Jesus tells us to love God and to love our neighbor as ourselves. We might think our neighbors include family members, friends, people in our faith community, people in our geographic area. We may think of the people we choose to be around, to hang out with. We might suppose that our neighbors are our fellow citizens.
Then we recall a commandment of Jesus given much earlier in Matthew’s Gospel: “love your enemies” (Mt 5:43-44). Jesus widens the circle of people we are to count as our neighbors. He makes the circle so wide that it breaks and dissolves until there is no longer a boundary, no longer a line separating our neighbors from everyone else. Jesus invites us — he commands us — to love beyond our boundaries, to love as God loves, to love everyone regardless of their status or behavior or appearance.
Therefore, the notion that we should put our nation first even if doing so harms or impoverishes others is not a Christian notion. A world view that puts us in competition with other peoples of the world, that pits us against them, is not a gospel-centered world view. The belief that we must maximize our gains at the cost of others is not the way to follow our suffering and risen Lord.
No nation is first in God’s eyes. No nation is first — unless there’s a nation out there made up entirely of refugees, widows, orphans, the poor, the destitute, the abused, the abandoned. If there were such a nation of vulnerable, fragile people out there, that would be the nation God would put first. After all, the people God put first centuries ago were the homeless slaves of mighty Egypt.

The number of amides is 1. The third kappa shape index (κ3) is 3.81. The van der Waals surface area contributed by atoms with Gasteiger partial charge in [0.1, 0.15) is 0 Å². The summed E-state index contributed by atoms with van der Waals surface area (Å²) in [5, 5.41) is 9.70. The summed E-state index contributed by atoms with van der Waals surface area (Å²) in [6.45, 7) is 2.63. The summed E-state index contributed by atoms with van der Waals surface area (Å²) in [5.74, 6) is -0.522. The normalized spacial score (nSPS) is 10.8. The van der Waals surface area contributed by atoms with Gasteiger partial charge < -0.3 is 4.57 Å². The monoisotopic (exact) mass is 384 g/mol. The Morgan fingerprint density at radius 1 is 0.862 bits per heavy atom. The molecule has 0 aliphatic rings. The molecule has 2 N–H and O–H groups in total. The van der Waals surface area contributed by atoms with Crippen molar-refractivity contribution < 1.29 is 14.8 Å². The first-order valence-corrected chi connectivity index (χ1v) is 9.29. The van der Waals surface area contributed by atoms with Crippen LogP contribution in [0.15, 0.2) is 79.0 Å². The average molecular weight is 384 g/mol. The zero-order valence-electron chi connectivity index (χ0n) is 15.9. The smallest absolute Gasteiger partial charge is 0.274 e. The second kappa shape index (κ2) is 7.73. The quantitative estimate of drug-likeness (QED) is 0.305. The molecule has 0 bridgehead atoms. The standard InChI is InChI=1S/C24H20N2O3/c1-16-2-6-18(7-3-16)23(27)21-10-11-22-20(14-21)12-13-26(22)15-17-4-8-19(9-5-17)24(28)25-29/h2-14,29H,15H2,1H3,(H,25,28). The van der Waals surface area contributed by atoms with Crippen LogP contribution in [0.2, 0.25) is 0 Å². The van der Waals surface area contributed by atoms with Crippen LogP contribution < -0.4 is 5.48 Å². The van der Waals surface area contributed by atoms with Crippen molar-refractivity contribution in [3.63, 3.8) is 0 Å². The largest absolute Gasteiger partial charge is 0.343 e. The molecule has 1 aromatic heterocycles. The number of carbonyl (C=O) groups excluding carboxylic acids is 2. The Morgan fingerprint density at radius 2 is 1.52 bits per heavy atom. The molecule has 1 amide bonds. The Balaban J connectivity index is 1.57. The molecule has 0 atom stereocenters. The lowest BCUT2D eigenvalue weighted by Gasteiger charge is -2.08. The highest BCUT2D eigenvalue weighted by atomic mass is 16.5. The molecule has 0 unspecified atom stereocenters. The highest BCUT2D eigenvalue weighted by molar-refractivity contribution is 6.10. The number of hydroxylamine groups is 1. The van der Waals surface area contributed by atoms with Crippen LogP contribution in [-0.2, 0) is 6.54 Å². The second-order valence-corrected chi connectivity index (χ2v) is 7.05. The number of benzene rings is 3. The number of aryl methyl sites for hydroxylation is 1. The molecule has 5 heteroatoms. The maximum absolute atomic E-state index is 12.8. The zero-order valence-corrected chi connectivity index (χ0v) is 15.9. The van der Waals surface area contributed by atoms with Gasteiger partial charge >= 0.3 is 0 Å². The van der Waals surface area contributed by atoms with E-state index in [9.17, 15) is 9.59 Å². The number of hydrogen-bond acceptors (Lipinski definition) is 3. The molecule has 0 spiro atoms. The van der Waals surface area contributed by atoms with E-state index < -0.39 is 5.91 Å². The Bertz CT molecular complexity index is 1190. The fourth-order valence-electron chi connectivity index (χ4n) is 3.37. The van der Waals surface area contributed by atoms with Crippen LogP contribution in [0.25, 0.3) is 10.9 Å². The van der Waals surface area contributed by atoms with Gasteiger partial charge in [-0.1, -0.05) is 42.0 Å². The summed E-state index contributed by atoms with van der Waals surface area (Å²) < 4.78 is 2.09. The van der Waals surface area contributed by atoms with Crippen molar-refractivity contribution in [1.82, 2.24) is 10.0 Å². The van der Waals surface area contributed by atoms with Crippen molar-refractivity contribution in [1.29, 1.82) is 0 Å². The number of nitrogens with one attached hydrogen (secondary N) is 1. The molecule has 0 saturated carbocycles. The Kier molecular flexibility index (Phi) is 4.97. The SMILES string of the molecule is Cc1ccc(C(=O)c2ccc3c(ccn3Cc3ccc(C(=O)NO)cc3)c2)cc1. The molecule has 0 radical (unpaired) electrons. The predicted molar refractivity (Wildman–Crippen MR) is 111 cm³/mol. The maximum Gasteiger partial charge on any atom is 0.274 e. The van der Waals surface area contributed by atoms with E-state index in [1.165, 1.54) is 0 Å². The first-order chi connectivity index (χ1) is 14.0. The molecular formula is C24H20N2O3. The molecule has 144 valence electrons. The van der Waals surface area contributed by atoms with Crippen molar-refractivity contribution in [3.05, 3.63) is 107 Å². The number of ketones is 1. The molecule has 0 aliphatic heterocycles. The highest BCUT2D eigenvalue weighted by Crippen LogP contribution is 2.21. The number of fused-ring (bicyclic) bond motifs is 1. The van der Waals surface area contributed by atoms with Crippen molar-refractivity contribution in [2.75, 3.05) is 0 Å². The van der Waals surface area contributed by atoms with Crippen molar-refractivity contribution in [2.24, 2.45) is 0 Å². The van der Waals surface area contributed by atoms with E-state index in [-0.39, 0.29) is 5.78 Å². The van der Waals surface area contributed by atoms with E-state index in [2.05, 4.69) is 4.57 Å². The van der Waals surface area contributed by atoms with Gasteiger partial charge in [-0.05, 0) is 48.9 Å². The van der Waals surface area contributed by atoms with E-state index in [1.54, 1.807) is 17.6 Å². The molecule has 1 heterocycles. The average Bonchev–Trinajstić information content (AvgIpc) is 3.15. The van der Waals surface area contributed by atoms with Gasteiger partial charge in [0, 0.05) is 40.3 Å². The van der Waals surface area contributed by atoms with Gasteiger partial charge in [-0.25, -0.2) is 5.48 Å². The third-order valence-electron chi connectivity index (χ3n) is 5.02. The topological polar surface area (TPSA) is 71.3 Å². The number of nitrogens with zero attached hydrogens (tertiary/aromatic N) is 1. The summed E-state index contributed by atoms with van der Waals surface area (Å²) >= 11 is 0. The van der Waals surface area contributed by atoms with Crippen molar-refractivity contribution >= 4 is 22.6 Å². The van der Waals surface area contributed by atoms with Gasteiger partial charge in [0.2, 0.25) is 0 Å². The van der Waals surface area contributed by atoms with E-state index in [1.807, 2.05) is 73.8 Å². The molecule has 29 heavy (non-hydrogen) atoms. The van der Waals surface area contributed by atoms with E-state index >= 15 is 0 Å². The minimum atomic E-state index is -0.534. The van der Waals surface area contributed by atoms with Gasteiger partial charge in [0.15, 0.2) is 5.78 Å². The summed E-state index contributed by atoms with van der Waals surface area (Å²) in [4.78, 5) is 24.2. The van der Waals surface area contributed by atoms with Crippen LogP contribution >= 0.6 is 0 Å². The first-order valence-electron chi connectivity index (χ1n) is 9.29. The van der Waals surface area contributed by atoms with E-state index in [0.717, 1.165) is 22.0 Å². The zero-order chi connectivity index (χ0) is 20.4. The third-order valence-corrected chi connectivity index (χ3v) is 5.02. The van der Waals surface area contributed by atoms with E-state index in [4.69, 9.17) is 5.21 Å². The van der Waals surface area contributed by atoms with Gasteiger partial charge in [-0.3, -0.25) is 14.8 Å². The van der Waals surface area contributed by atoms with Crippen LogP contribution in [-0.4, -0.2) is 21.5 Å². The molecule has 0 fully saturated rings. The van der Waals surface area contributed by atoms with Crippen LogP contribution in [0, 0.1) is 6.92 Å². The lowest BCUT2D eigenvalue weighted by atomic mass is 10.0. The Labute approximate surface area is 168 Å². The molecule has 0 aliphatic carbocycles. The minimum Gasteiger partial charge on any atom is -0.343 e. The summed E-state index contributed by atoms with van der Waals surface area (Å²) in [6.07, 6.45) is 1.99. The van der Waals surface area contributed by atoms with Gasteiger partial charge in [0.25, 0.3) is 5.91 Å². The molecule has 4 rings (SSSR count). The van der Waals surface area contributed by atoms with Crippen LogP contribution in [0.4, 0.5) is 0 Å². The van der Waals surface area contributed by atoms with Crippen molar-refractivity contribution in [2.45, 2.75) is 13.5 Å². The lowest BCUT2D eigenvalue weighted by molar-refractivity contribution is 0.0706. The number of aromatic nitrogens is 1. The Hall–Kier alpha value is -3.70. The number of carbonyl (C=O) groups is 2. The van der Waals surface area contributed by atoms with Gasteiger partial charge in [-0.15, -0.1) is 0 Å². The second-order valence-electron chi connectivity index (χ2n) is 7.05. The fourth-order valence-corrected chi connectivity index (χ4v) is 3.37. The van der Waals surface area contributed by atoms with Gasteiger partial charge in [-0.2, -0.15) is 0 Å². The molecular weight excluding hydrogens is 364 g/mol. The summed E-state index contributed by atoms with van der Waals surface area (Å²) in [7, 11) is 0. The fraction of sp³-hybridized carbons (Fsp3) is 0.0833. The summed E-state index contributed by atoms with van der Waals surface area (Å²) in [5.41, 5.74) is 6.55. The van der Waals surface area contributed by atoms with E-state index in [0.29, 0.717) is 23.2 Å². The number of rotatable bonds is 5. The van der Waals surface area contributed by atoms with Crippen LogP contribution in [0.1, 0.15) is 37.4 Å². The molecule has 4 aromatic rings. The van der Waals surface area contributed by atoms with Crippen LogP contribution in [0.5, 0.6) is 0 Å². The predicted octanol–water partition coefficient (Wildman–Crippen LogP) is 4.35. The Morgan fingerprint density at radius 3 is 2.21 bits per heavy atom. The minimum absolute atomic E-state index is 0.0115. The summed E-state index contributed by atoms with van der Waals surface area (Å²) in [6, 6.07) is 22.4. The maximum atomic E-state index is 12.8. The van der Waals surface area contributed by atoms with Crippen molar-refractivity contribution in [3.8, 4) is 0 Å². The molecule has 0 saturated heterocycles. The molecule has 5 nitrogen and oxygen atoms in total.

The instinct to be first is strong in us. Perhaps it is a holdover from our distant past, a deeply rooted instinct that enabled us to survive. But this instinct to be first, to have, to own, to possess at the expense of others and at the expense of our planet, is not the way of Christ. On the contrary, it is sinful, hurtful, and deadly.
Our Lord Jesus frees us from the hellish snares of trying to be first. He also teaches us to envision a world without boundaries, and he empowers us to love as God loves. We can accept what he offers us without fear, without worrying about whatever we’re clinging to because our salvation does not come at the cost of another’s. We don’t have to compete for a place in God’s kingdom. We don’t have to compete for God’s love. These are gifts God offers freely to everyone. If we persist in thinking that we should put ourselves first we will lose these infinite gifts forever.